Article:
Also, also all projects, plans and programs are subject to the environmental assessment procedure.

Romania is making efforts to develop national and regional risk management plans to incorporate risk reduction approaches. To drive this overall process, a multi-hazard approach has been increasingly shaping how Romania manages disaster risks. Such an approach involves translating and linking knowledge of the full range of hazards into risk management strategies, assessments, and analysis, leading to greater effectiveness and cost-effectiveness. To illustrate this recent shift, Romania recently finalized an integrated national risk assessment through an EU project (RO-RISK 2016–2018), which seeks to offer a set of tools to local authorities for multi-hazard analysis that can inform sustainable land use policies.

Coordination between the central ministry and the local bodies, and the involvement of other departments in disaster preparedness and risk reduction, requires further strengthening. The Government Emergency Ordinance 21/15.04.2004 established that the national authority responsible for multi-sectoral coordination is the National Committee for Special Emergency Situations (NCSES), through the Department of Emergency Situations and the General Inspectorate for Emergency Situations (GIES). Under these acts, sectoral institutions have the responsibility to draw up plans which are then coordinated by the NCSES. Institutional capacity and resources are significant, and are designed to ensure effective response to natural, man-made, and biological disasters. Recently, GD no. 557/2016 on risk management was adopted. This act defined the obligation of authorities to draw up sectoral plans to provide specific emergency management. The coordination of the whole process is also ensured by the National Committee for Special Emergency Situations (NCSES). Despite considerable progress, Romania also faces challenges in sustaining the commitments of authorities, especially at the local levels. Even if local authorities have annual funds dedicated for disaster risk management, the funds are often redirected for other purposes.

Also, in the context of preparing the operational programs financed from certain funds the line ministries are working together in order to mainstream climate change adaptation measures into their plans as well.
However, information regarding progress in the implementation of these actions could not be found.

The Territorial Development Strategy of Romania (Strategia de Dezvoltare Teritoriala a României, URL: http://www.fonduri-structurale.ro/[…]/7hctm_Anexe.pdf, date accessed: 16/05/2018.) adopted in 2016 mentions measures related to climate adaptation, for example, protecting cities, rural areas, and natural habitats from climate risks, preventing natural disasters, and developing urban green space and green belts surrounding urban areas.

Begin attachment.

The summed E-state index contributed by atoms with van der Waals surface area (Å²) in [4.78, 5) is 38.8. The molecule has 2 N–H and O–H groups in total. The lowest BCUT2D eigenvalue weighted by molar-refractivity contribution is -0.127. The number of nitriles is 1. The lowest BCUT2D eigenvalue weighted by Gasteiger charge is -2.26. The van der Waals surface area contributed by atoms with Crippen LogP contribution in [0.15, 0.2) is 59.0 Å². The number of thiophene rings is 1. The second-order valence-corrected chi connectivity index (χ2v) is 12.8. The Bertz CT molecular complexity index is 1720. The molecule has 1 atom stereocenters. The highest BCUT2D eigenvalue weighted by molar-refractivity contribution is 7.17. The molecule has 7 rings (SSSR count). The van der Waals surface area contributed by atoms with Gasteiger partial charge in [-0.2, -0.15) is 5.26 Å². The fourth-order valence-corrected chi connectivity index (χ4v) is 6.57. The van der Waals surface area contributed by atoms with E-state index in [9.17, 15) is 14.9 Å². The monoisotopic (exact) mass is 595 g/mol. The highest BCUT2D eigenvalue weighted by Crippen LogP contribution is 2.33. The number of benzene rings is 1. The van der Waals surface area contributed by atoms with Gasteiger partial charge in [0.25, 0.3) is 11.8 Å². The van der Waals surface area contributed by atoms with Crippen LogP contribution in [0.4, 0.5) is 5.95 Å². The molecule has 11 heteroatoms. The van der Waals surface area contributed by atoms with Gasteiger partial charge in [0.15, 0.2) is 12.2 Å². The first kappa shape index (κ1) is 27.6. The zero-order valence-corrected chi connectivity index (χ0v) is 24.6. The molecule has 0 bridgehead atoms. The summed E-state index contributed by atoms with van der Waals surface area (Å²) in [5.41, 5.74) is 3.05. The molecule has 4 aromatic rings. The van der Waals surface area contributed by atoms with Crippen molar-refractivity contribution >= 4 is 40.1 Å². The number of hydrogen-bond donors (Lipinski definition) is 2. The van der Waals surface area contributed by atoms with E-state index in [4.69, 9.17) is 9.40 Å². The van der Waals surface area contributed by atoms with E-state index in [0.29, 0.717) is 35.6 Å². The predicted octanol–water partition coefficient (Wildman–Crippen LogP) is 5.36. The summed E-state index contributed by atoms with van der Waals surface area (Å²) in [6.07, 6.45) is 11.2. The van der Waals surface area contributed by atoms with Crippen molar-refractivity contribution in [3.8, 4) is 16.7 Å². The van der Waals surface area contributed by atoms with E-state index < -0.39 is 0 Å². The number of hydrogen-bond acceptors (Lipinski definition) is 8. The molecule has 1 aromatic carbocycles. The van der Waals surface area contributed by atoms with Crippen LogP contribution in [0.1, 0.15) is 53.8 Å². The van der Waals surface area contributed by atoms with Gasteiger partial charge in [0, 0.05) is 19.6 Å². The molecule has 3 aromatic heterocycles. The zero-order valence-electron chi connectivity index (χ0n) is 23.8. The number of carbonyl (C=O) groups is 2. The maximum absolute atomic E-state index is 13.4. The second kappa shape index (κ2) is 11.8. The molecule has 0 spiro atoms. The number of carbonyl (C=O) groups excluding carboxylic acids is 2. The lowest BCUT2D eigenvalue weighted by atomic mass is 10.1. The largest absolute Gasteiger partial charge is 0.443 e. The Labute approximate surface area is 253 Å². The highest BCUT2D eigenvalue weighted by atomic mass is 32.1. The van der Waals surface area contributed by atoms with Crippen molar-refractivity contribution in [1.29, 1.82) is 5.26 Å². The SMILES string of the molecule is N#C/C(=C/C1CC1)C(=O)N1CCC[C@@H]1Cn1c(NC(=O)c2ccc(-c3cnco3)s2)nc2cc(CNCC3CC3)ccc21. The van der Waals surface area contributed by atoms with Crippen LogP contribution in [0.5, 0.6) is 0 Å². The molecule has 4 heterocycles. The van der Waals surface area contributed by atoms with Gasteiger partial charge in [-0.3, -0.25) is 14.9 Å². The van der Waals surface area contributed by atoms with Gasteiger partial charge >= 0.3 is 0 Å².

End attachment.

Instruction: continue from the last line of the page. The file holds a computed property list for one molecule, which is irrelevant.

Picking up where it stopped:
In terms of individual projects contributing to the integration of climate adaptation in these sectors, the pilot project RO 007 - Greenways for Sustainable Development contributed to increasing the resilience of transport and communications infrastructure to extreme weather, storms, and floods. A pilot project on the creation of underground infrastructure of electricity/communication cables in Sibiu aimed at protecting the electricity and communication systems against storms and floods. The project also involved tree planting in bus stations to increase thermal comfort of public transport users.
While there is still scarce evidence on the engagement with the private sector, several important projects have taken off or have been finalised recently, with the relevant involvement or benefitting the private sector.

In general, stakeholders, including some from the private sector were actively involved in the development of the National Adaptation Strategy 2013-2020 included the research sector (represented by several research institutes) and an NGO active in tackling climate change. Furthermore, during a self-assessment exercise carried out by the European Environment Agency (EEA) in 2013, the Romanian authorities reported that the private sector, various interest groups and the wider public were duly informed and consulted during the process.

One important measure recently carried out is the investment in the construction of the Metro Line 5 in Bucharest, to enable the public transport network to reach new neighbourhoods in Romania's capital city, providing easier access to the city centre for the people who live there, reducing road traffic, and subsequently the air pollution, the greenhouse gas emissions and the urban heat effect, among others. Bucharest's metro system is being extended to reach the Drumul Taberei area, including Valea Ialomitei and Râul Doamnei, with the construction of a new line stretching to the neighbourhood from the existing Eroilor station. It aims to shorten the time it takes to travel on this route by about 21 minutes. This is an important benefit to the 335 000 residents of Drumul Taberei and the surrounding areas – of which more than half are expected to use the line. The lead implementer is Metrorex, the national metro company.